Public Consultation on the Proposed Amendments to the Copyright Act: Feedback at a Meeting Organised by the Internet Society and the Asian Internet Coalition
Venue: Office of Red Hat, 8 Shenton Way #10-00, AXA Tower
Date: 21 April 2014
Time: 7 pm to 9.15 pm
Disclaimer: Because of the diversity of those attending, the views expressed should not be taken as representative of those present. Rather, they should be seen as offering a diversity of opinions pointing out the pros, cons, benefits and pitfalls of the proposed amendment.
|Attending as Representatives of Organisations
||Attending in Personal Capacity (Names of organisation are places of work)
|Harish Pillay, Internet Society
||Caleb Kow, TuCows, Inc
|Goh Lih Shiun, Asia Internet Coalition
|Steven Liew, Asia Internet Coalition
||Bryan Ghows, VIA Law Corporation
|Bryan Tan, Internet Society
||Ang Peng Hwa, NTU
|Benjamin Ang, Internet Society
Rationale for the Need of the Amendment
Is there a need for the Amendment? The notice-and-take-down regime has worked well in many other countries. It is not clear that it is not working well in Singapore.
There is no data showing, for example, that ISPs are ignoring rights holders when served with take-down notices. Some of the online companies see invalid take-down notices.
UK, for example, after much debate, has decided not to introduce the law. (See “Government Drops Website Blocking” BBC News, August 3, 2011, http://www.bbc.com/news/technology-14372698.)
The Amendment will protect incumbent rights holders but it may have unintended consequences of stifling new technologies.
The Amendment will discourage business owners from developing a robust notice-and-take-down system as they will now wait for the court order. The notice-and-take-down regime is readily accepted as a current practice.
Copyright law always has exceptions but there are none in this, eg fair dealing, non-commercial use, creative commons licensed material.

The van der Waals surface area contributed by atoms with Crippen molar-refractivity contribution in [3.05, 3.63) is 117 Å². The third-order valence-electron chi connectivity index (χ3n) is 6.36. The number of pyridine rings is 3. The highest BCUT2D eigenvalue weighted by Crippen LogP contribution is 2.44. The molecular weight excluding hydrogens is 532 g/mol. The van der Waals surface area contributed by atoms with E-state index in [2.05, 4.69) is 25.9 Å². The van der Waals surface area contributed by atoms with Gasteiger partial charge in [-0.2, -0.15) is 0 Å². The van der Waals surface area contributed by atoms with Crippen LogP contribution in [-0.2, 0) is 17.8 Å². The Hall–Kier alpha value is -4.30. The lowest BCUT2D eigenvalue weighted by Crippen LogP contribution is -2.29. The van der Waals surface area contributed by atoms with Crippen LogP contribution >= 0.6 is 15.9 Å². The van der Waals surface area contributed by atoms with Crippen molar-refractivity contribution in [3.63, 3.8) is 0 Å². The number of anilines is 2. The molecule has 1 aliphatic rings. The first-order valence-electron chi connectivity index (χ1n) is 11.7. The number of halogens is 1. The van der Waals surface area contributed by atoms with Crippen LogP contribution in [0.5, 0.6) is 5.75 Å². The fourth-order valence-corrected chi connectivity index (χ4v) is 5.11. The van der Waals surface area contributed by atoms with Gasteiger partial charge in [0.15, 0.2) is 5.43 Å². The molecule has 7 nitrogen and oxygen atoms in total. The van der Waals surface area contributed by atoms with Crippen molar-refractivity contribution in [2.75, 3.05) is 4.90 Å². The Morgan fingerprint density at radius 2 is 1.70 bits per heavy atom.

Site blocking is ineffective as VPNs (virtual private networks) TOR (The Onion Router) networks would make it possible to bypass the site blocking.
Permanence of Injunction
Copyright has a limited lifespan. So while it is efficient for the rights holder, it is not conceptually sound. There should be an expiry period for the injunction.
Recourse For Wrongly Blocked Sites
There should be recourse to sue for damages from those who wrongly claim copyright.
Encouragement should be made for diverse and flexible ways to deliver content to users.
It is possible for someone wanting to block the site to go straight to court with little warning to the possibly offending site. It is likely that once the rights holder has a court order, other sites will fold when presented with the court order. This bypasses legal due process.
ICANN has a Uniform Rapid Suspension (URS) process for handling domain names used for illegal purposes. The Amendment may conflict with this URS process.
Rights holder should prove that actual infringement has taken place.
There is the danger of overblocking. Any block should be of the infringing page, not the entire site.
The definition of what is an ISP should be made clearer. It may be necessary to spell out what is excluded: platforms such as Yahoo, Google and Facebook, domain name registrars and cyberlockers (eg DropBox).